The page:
aliettedb: (utena)

https://twitter.com/kyliu99/status/857760139146911744

So this is just a very small addendum to this great Ken Liu quote (which should just be framed in workshop rooms to be honest!). On showing vs telling: first off, that Kate Elliott article is definitely worth reading.

Second, a few additional thoughts. Like Ken says, showing works, among other things, because of shared frame of reference. We all assign, for instance, the same value to looking someone in the eye. So for instance, I can say that character A meets everybody’s gaze squarely and (unless I provide further context) the majority takeaway will be “honest, straightforward person”. In the Vietnamese culture I’m familiar with, that same behaviour means “rude person, lacking respect to elders”. But I can’t show that, because you can’t guess. I have to tell you. I have to explain, because otherwise it’s confusing if I merely show character B get very angry at character A when they keep looking people in the eye.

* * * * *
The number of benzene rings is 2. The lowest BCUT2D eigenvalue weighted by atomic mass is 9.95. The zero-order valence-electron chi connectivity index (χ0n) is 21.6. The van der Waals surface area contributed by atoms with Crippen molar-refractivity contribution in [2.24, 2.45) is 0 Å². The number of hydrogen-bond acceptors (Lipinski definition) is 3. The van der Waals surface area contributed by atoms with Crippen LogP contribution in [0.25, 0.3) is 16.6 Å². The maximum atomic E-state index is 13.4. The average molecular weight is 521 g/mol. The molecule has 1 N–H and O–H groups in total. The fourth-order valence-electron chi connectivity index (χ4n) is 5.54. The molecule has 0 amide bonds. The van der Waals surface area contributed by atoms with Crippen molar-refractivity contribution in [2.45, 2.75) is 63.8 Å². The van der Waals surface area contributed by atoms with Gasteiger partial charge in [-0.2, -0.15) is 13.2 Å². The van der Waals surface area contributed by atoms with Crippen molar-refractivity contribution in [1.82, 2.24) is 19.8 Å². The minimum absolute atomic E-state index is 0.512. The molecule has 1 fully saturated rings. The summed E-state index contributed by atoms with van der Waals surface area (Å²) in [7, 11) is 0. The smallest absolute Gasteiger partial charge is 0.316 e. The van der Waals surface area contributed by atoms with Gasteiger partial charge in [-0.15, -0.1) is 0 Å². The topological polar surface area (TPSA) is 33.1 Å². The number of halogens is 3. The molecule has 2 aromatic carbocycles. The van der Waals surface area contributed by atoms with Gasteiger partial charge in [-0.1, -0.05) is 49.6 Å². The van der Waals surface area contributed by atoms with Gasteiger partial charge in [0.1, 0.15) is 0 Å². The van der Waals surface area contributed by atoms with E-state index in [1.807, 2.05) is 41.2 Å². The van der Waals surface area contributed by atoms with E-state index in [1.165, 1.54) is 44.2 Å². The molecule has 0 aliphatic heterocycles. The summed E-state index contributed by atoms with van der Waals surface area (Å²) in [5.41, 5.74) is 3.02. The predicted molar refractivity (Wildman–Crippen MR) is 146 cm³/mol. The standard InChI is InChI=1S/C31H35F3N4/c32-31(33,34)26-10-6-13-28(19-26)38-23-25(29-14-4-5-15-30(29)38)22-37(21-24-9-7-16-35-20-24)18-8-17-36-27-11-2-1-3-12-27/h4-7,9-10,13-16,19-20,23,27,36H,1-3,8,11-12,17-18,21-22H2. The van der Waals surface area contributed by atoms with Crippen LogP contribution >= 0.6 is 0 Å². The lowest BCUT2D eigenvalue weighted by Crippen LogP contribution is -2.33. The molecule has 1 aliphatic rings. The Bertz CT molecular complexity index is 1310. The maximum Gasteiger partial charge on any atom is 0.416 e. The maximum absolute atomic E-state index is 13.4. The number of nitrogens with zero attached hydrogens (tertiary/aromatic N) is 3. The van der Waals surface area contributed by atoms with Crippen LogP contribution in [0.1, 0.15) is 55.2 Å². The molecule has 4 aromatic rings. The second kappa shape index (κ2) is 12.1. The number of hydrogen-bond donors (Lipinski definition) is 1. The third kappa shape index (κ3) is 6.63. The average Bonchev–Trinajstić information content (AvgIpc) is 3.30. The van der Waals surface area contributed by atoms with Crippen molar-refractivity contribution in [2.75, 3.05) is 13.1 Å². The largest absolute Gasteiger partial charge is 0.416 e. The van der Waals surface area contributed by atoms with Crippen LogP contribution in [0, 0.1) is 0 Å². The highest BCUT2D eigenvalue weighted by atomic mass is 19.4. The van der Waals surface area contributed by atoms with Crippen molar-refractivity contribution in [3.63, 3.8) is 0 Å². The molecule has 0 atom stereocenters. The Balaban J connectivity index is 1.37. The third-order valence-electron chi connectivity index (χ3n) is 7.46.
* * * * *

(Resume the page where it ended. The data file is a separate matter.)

Similarly I could write something like this.

“Have you heard about the latest Metropolital exams results?”

“No, what happened?”

“They’re unusually good this year for the orbital.”

“Oh.”

Now if you don’t know what Metropolitan exam is, I’m going to have to unpack this, and why the results are good, and something about what it means to the characters, otherwise you’re just going to be very very confused. It won’t have to be a long thing, necessarily. But it’s still way more words and more telling than a similar reference everyone would immediately get (like a high school getting their percentage of admission to Ivy League places, to take just one example off the top of my head).

And yes, if I were writing for an audience that knew all of this I could cut down on what I’m telling. But just think for a moment, will you, when asked to show not tell: “who’s getting shown things and how can they afford not to be told?”

(there’s other layers to show vs tell & other divergences of use and aspects to consider of course! I’m just unpacking this specific one)

Cross-posted from Aliette de Bodard

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aliettedb: (utena)

I tweeted about likeable characters vs fascinating characters this morning, and ended up developing into an article: “Likeable Characters, Interesting Characters and the Frankly Terrible Ones”. Aka, “how to write terrible characters you love to hate!”

Cross-posted from Aliette de Bodard

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aliettedb: (utena)